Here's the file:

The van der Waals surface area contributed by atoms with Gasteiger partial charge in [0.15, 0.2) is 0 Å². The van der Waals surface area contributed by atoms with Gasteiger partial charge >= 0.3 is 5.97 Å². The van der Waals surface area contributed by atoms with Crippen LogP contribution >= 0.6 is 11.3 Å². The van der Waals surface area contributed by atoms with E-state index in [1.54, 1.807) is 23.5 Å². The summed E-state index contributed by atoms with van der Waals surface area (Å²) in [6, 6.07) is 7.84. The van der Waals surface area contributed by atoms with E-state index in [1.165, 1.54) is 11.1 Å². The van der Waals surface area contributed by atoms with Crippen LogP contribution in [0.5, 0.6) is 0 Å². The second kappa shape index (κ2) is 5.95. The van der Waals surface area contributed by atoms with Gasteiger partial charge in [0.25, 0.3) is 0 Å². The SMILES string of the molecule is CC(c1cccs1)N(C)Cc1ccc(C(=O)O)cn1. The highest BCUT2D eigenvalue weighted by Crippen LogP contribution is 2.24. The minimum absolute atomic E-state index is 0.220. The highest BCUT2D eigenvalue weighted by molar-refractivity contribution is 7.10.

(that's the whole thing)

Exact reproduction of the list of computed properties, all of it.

The van der Waals surface area contributed by atoms with Gasteiger partial charge in [0.15, 0.2) is 0 Å². The van der Waals surface area contributed by atoms with Gasteiger partial charge >= 0.3 is 5.97 Å². The van der Waals surface area contributed by atoms with Crippen LogP contribution >= 0.6 is 11.3 Å². The van der Waals surface area contributed by atoms with E-state index in [1.54, 1.807) is 23.5 Å². The summed E-state index contributed by atoms with van der Waals surface area (Å²) in [6, 6.07) is 7.84. The van der Waals surface area contributed by atoms with E-state index in [1.165, 1.54) is 11.1 Å². The van der Waals surface area contributed by atoms with Crippen LogP contribution in [0.5, 0.6) is 0 Å². The second kappa shape index (κ2) is 5.95. The van der Waals surface area contributed by atoms with Gasteiger partial charge in [0.25, 0.3) is 0 Å². The SMILES string of the molecule is CC(c1cccs1)N(C)Cc1ccc(C(=O)O)cn1. The highest BCUT2D eigenvalue weighted by Crippen LogP contribution is 2.24. The minimum absolute atomic E-state index is 0.220. The highest BCUT2D eigenvalue weighted by molar-refractivity contribution is 7.10.